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Brandon Rozek

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PhD Student @ RPI studying Automated Reasoning in AI and Linux Enthusiast.

Non-Root Systemd Scripts

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2 minute reading time

I know of two ways to run systemd services not as root. They both have their pros and cons associated with them.

1. Define User/Group

The first method is one I have done before in my docker-compose startup post. It involves adding the User and Group fields to the Service component of the Systemd unit file.

Filename: /etc/systemd/system/docker-compose.service

[Unit]
Description=Docker Compose Application Service
Requires=docker.service
After=docker.service

[Service]
Type=oneshot
User=brandonrozek
Group=brandonrozek
RemainAfterExit=yes
WorkingDirectory=/home/brandonrozek/docker/
ExecStart=/usr/bin/docker-compose up -d
ExecStop=/usr/bin/docker-compose down
TimeoutStartSec=0

[Install]
WantedBy=multi-user.target

You can then start and enable it at boot with

sudo systemctl start docker-compose
sudo systemctl enable docker-compose

2. User-Level Systemd with Lingering Users

An alternative is to have the service file in the user’s systemd config directory and add the --user flag during the systemd call.

Filename: /home/brandonrozek/.config/systemd/user/docker-compose.service

[Unit]
Description=Docker Compose Application Service
Requires=docker.service
After=docker.service

[Service]
Type=oneshot
RemainAfterExit=yes
WorkingDirectory=/home/brandonrozek/docker/
ExecStart=/usr/bin/docker-compose up -d
ExecStop=/usr/bin/docker-compose down
TimeoutStartSec=0

[Install]
WantedBy=multi-user.target

To start and enable:

systemctl --user start docker-compose
systemctl --user enable docker-compose

An issue with this approach as it is right now is that the service will only run while the user is logged in. If you want the service to run despite whether or not the user is logged in, then you’ll need to mark the user as lingering.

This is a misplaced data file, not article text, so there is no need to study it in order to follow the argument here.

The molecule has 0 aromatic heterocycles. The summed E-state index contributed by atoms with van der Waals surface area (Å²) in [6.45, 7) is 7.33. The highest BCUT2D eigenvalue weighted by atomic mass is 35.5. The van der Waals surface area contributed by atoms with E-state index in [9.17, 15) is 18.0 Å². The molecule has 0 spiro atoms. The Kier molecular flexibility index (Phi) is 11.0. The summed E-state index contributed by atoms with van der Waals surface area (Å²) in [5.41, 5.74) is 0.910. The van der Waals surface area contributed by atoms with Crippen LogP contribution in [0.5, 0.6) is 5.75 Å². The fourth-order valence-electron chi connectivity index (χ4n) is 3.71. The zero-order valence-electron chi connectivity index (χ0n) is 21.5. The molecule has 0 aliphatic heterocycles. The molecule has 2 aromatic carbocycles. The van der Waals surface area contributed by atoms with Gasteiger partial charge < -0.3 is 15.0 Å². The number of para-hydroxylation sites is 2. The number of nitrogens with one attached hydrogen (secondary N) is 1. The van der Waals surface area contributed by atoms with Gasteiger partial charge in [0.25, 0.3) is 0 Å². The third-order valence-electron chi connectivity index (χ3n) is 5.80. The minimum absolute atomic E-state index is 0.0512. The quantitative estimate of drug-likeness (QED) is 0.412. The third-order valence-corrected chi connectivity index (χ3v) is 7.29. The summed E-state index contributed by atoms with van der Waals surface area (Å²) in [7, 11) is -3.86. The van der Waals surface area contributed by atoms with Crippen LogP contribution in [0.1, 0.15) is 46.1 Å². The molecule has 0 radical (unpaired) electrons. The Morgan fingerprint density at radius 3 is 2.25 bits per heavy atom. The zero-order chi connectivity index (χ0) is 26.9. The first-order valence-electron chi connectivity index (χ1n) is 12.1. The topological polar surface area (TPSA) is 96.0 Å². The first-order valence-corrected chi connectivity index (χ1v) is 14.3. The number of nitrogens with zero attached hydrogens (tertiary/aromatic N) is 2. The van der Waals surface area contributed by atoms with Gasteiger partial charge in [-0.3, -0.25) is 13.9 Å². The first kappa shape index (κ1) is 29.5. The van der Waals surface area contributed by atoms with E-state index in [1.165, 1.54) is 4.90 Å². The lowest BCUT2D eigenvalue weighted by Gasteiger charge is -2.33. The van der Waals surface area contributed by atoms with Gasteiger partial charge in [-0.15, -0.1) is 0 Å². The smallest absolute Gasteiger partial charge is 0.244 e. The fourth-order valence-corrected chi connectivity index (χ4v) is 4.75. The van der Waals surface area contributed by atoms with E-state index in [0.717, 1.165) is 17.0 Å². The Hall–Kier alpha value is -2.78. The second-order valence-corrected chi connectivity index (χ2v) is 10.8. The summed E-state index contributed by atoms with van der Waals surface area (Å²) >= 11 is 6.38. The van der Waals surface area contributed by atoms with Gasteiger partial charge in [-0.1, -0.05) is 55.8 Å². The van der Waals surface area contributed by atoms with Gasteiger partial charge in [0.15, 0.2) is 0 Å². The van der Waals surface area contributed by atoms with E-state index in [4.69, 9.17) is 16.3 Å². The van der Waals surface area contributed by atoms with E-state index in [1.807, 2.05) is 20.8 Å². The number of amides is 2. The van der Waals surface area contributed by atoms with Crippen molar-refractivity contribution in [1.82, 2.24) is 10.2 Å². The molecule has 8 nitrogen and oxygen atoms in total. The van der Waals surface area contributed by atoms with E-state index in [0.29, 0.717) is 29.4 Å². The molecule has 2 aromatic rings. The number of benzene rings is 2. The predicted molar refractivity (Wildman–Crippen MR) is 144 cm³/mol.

sudo loginctl enable-linger $USER

You can check if a user already has that property:

sudo loginctl show-user $USER --property Linger

You can even list all users with the linger property:

ls /var/lib/systemd/linger

To disable that property:

sudo loginctl disable-linger $USER

Now what does linger even do?

From FreeDesktop, if linger is enabled for a sepcific user, then a user manager is spawned for that user at boot which handles the user’s services and is kept around even after logouts. If linger is not enabled, then a user’s services will not start at boot and will stop after the user has no sessions running.

Pros/Cons

For a multi-user system, one can argue that linger is not a good property to have because users can then have a lot of processes spawned and persistent even if they are not using the system. In that case, having an admin individually add systemd unit files using the first approach makes sense.

The second approach has the benefit that the admin only has to set the linger property of the user once, and then the user can create as many systemd unit services as they’d like.

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